While there were many changes made under the Tax Cuts and Jobs Act (TCJA), one of the biggest changes for estate and gift planning was the increase in the federal estate, gift and generation-skipping transfer (GST) tax exemptions for individuals. Prior to the TCJA’s enactment, individuals had a $5 million (indexed for inflation) lifetime exemption for federal estate, gift and GST tax. Under the TCJA, the lifetime exemption increased to $10 million and is indexed annually for inflation. For the 2019 tax year, the exemption is $11.4 million (or $22.8 million for married couples). This means a taxpayer can gift up to $11.4 million during their lifetime and not be subject to gift tax on the transfers.
Estate & Gift Opportunities
The current annual exclusion for gifts made during 2019 is $15,000 per donee. Taxpayers can take advantage of the annual exclusion by gifting up to $15,000 per donee without using any of their lifetime exemption. A married couple can double the amount of gift to each donee by electing to split gifts on timely filed gift tax returns.
The new tax law provides taxpayers with a unique opportunity to make additional gifts during life and transfer a significant amount of wealth out of their estates. Taxpayers who used their entire lifetime exemption under previous law now have an additional opportunity to make large gifts to reduce the size of their estate.
Because the increased exemption is temporary and scheduled to sunset after 2025, taxpayers should consider using it now to avoid missing out on this opportunity. For additional information about the increased exemption under the TCJA, read this BKD Thoughtware® article.
Another planning opportunity relates to the election to split gifts between a taxpayer and spouse. Historically, it’s been common for a married couple to make the election to split gifts to reduce the amount of lifetime exemption being used by a taxpayer. With the election to split gifts, the taxpayer and spouse would split the amount of exemption being used for that tax year. With the increased exemption amount being set to expire after 2025, there could be a planning opportunity in deciding whether or not to split gifts during this time.
Example: Husband makes a gift of $11.4 million to a donee during 2019. Husband and Wife haven’t used any of their lifetime exemption prior to 2019. Husband and Wife can make the election to split gifts and use $5 million of each of their lifetime exemptions. If the exemption reverts back to $5 million in 2026 (as scheduled under current law), both taxpayers would have used their entire exemption and would have none remaining for future gifts. If Husband and Wife don’t make the election to split gifts, Husband would use his entire $11.4 million of exemption. If the exemption reverts back to $5 million in 2026, Husband would have zero exemption remaining, but Wife would have her entire $5 million exemption remaining to use on future gifts.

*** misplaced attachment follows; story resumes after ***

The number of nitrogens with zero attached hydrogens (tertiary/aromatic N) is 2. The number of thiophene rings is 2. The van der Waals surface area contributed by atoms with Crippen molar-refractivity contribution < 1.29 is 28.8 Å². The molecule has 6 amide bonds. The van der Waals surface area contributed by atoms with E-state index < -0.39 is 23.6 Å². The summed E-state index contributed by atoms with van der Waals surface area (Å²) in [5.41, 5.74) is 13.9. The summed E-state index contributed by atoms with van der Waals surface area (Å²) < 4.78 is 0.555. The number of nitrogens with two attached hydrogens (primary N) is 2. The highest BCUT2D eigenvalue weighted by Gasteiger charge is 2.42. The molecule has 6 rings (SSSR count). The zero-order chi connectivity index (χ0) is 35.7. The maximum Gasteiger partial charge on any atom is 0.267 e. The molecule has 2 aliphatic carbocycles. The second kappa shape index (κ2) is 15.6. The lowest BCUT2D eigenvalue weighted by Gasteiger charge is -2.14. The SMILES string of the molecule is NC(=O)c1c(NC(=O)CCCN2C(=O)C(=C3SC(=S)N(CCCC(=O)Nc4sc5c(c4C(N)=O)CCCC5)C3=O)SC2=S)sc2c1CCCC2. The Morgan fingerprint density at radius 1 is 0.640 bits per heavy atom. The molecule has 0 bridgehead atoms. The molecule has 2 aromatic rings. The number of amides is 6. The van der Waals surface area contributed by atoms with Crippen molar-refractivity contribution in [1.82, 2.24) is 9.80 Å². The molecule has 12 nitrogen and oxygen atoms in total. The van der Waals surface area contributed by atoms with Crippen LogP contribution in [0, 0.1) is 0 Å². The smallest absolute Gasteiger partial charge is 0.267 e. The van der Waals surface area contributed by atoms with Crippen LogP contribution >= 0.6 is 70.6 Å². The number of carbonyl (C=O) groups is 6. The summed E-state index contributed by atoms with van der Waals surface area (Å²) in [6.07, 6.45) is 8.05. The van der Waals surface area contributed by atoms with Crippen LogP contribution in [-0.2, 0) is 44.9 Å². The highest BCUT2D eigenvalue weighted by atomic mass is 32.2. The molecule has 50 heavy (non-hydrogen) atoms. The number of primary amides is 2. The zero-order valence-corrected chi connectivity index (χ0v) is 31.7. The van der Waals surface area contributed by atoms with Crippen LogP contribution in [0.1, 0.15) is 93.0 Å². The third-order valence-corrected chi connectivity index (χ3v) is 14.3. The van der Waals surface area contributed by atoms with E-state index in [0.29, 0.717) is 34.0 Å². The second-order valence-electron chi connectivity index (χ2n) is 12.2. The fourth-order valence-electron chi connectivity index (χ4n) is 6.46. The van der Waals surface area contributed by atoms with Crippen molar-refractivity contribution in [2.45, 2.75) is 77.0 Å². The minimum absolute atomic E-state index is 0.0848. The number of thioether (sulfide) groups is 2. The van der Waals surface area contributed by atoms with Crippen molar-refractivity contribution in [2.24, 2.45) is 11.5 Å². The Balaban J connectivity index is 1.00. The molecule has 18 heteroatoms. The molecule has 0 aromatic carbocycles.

Other Planning Opportunities
Taxpayers could use other planning techniques, such as sales to intentionally defective grantor trusts or gifts to grantor-retained annuity trusts, which can be used to remove future asset growth from a taxpayer’s estate. For taxpayers who may be concerned about retaining access to their wealth during their lives, there are unique strategies to consider, such as funding a spousal lifetime access trust, which would provide a taxpayer with an opportunity to remove assets from their estate while not losing total control of the assets during their life.
Due to the increased exemption amount, fewer taxpayers will be subject to the estate tax. For those taxpayers who anticipate having a combined estate less than the original $5 million exemption, traditional estate planning may not be the most tax-efficient approach and planning for income tax issues may have a bigger impact. Assets held by an individual at their death—and includible in their estate—receive a step-up in basis to the fair market value at that time, while assets gifted during the taxpayer’s lifetime will have a carryover basis in the hands of the donee. This would benefit heirs receiving assets from the estate, as the increased cost basis could reduce or eliminate capital gains if those assets are later sold.
We understand every taxpayer’s situation is unique and there’s no one-size-fits-all approach. Estate planning documents should be reviewed regularly with your CPA and estate planning attorney to assess whether your goals and desires are met while also considering relevant tax law changes.
For more information, reach out to your BKD trusted advisor or complete the Contact Us form below.